KORNACKI:  In about what the President calls dirty cops, says this government shutdown stretches into week five.  The impact is now hitting federal law enforcement officers.  "The Washington Post" reports efforts by the FBI and federal agents are now being directly impacted with dangerously low funding to carry out operations.

With us tonight, Clint Watts, a former FBI Special Agent and member of the Joint Terrorism Task Force as well as an MSNBC National Security Analyst.  He is also the Author of the book, "Messing with the Enemy: Surviving in a Social Media World of Hackers, Terrorists, Russians and Fake News."  Clint, you make social media sound very inviting with that title.


KORNACKI:  I wanted to run away from it forever.  I want to get to the impact of this shutdown on the FBI and Trump sort of war with the FBI.  Let me start though just on the big news I think everybody is digesting and trying to process tonight and that is you had that "BuzzFeed" report, 24 hours ago explosive report and now you have the Special Counsel Robert Mueller weighing in with that statement tonight.

I`m curious.  I`ve been asking our guests how do you read that statement from Mueller, an expansive statement that calls into doubt the entire story?  Or do you read this as a narrower statement on his part?

WATTS:  I see it as more expansive actually, and for two reasons.  One, this provoked a reaction in D.C. about impeachment that`s immediate.  This is a very clear, if true, you know, this is a very clear thing.  It`s the Executive branch versus the Legislative branch, do not tell the truth.  That`s an impeachment proceeding.  And you could see that in D.C. today.

If his case doesn`t support that, he needs to get out in front of it.  I`m sure that`s why he came out so vociferously really tonight with that statement said, "We never heard from him, we don`t hear from him."

There`s another part to this too which is leakers.  The Mueller investigation itself is oftentimes labeled as leakers or if any information comes out of it.  They fought very hard to grow in a tight shift (ph), two law enforcement officials said.  That`s what the sourcing was of the story.  He -- I have imagined wants to assert very clearly this did not come from my investigative team, we are not leakers.  We are in control of this investigation.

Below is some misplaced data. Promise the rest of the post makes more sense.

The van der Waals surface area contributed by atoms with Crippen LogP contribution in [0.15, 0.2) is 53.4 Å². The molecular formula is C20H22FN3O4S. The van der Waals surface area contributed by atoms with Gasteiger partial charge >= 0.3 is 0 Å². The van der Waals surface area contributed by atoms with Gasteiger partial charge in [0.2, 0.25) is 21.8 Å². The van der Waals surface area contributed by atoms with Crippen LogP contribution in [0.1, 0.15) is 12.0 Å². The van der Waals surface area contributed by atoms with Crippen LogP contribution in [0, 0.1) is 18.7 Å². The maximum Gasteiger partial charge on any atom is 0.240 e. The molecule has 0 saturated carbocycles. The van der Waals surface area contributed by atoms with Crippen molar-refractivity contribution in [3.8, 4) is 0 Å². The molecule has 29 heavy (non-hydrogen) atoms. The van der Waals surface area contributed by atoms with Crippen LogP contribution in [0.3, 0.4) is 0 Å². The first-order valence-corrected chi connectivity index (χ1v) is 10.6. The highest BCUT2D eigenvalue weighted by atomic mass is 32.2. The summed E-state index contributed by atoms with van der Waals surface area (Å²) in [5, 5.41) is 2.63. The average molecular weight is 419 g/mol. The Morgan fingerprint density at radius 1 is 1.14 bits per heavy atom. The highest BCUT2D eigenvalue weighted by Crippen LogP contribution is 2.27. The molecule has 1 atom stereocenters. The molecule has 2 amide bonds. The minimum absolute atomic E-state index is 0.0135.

So I think it was two parts.  It`s sustaining the credibility of the investigation, but also stopping this machine from turning in D.C. that really ramped up overnight.

KORNACKI:  We mentioned too in the introduction the impact of the shutdown on law enforcement, the impact potentially on the FBI, that idea of dangerously low funding.  We`re four weeks in and counting, who knows how long it`s going to be.  What are -- from a law enforcement standpoint, from an FBI standpoint, what are the implications at this point about this shutdown?

WATTS:  I would tell you it`s an eight-week impact for four weeks, and here`s why.  As soon as the shutdown starts being discussed, I`ve been at headquarters when this happens, you start planning for the shutdown.  Resources are already diverted for the plan and the shutdown.  Then there`s resources diverted to restart back up.  So you`re losing time.  You`re losing, you know, all sorts of support staff.

Once the shutdown goes into place, you lose support staff, you lose investigative, you lose cash payments for informants.  Things that might go out to investigators or technical surveillance, all go down.  Every one of those inputs that goes down slows down cases.  You cannot cover as much ground and now you`re just relying strictly on agents just as human beings to cover the gaps nearly impossible to sustain that pace, so all investigations across the board will run much, much slower at this point.

KORNACKI:  We -- everybody tonight were talking about the BuzzFeed story, the BuzzFeed story and the response from the Special Counsel.  A week ago tonight it was that story from "The New York Times" about the FBI opening that investigation into Donald Trump and whether he might have been a witting or unwitting agent of Russia.